Recent months have been filled with rather gloomy news of disastrous performance of major Singaporean tech stocks like Sea or Grab, both of which lost around 75 per cent of their value in the last three to four months.
In fact, the latter’s post-IPO performance suggests that the company grabbed the last good opportunity to list before the markets tanked towards the end of the year.
It has to be said, though, that this isn’t entirely their fault — overall mood in the financial markets is rather grim, driven by high inflation that is prompting central banks around the world to tighten monetary supply, souring investors’ prospects.
Russia’s recent invasion of Ukraine only added to uncertainty, which isn’t good news for stocks, particularly those coming from less well-known markets like Southeast Asia.
However, this does not necessarily mean that funding is drying up and that regional or local startups should worry too much, as exhibited by the latest Series B funding round secured by Multiplier, which has just secured a respectable US$60 million (S$80 million) at a valuation of US$400 million (S$540 million).
From zero to half a billion in 16 months
Multiplier is an HR platform with crypto ambitions. It is a Professional Employment Organization acting as Employer of Record (EOR) in over 150 countries, allowing its clients to hire remote workers all over the world, while complying with local tax and labour laws.
The company was founded in Singapore in November 2020 – a little over 16 months ago – and yet, it has already managed to rack up sizeable funding of over US$77 million from a dozen investors across India, USA and Singapore, among others.
The Covid-19 pandemic has clearly not hindered, but helped the founders — Sagar Khatri, Vamsi Krishna (both hailing from IIT in Bombay, with senior level corporate experience in Singapore) and Singaporean, LSE-educated, Amritpal Singh — given the explosive demand for remote workforce and the accelerated shift from traditional office work to work-from-home.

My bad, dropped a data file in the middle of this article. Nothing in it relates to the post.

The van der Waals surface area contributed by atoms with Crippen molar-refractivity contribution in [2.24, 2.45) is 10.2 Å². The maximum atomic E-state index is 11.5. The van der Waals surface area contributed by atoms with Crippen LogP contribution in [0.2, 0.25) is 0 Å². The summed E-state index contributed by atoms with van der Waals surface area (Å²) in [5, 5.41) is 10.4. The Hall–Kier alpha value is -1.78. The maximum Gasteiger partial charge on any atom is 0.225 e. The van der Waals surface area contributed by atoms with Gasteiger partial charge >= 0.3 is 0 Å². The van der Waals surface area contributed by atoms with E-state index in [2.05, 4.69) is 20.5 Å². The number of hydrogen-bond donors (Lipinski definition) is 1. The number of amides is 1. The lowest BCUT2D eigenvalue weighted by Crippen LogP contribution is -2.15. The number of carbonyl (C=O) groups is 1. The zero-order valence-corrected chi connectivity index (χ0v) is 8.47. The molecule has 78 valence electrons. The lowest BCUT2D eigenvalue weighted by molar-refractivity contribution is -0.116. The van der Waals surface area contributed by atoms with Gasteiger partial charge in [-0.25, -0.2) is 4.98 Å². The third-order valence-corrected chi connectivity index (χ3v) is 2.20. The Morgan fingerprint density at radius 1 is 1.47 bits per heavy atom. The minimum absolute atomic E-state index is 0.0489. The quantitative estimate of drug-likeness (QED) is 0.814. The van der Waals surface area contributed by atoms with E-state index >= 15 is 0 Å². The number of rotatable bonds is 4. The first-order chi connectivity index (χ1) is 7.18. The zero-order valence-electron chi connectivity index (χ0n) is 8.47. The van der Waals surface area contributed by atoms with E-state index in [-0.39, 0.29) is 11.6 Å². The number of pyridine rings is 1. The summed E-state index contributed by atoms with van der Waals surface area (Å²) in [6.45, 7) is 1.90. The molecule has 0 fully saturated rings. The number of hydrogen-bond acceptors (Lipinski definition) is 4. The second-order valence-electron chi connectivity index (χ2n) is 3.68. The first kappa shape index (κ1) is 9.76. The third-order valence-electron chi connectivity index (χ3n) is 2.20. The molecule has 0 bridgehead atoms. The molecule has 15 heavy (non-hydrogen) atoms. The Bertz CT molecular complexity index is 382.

In the meantime, the team has also recruited Lazada’s Senior VP of Technology, Hiraash Thawfeek, in March of last year, before securing the seed US$4 million round from Sequoia Capital’s Surge fund supporting startups in India and Southeast Asia in July 2021.
But hiring and managing remote workforce (and the necessary bureaucracy and payments that go with it), in line with international laws, is not the only service bundle on offer.
Besides additional features, like offering employees stock options in the company, Multiplier is already working on adding cryptocurrencies to its payroll solution, to enable seamless cross-border payments to workers around the world using crypto instead of traditional fiat.
If employment is carried out digitally and the entire management process is digital as well, then the natural extension would be implementation of innovative digital payments to complement them all — though the exact details are not yet known.
Singapore’s startup funding is holding strong
You may be wondering if Multiplier is just an exception in an otherwise grim market, but it seems that pessimism hasn’t yet reached the startup scene.
As you can see, investment rebounded strongly after a somewhat dampened 2020 and while some of the quarterly figures in 2021 have been distorted by rather large equity funding rounds (such as Sea Ltd. or Grab’s IPO), there is still plenty of money flowing to private business.
In fact, out of over US$77 billion (S$104 billion) in funding recorded in Crunchbase, over US$45 billion (S$60 billion) went to companies founded in the past decade — from 2012 onwards, and most of it in the past two years.
Still, incomplete data for Q1 2022 (and two weeks before the end of the quarter) shows that US$3.2 billion (S$4.3 billion) has already been raised, with a median of US$4.5 million (S$6.1 million) per deal — the highest on record.
It seems then, that while stock markets depend on whims of millions of investors, thousands of analysts and large institutional players swayed by general market uncertainty and gaps in knowledge of specific companies, private VC funding is still very much active and seeks out opportunities, which can be found even during crisis times like the pandemic.
In fact, as Multiplier’s example shows, it’s a global crisis that often creates opportunities that might not have existed (or been as lucrative) otherwise.
Featured Image Credit: Multiplier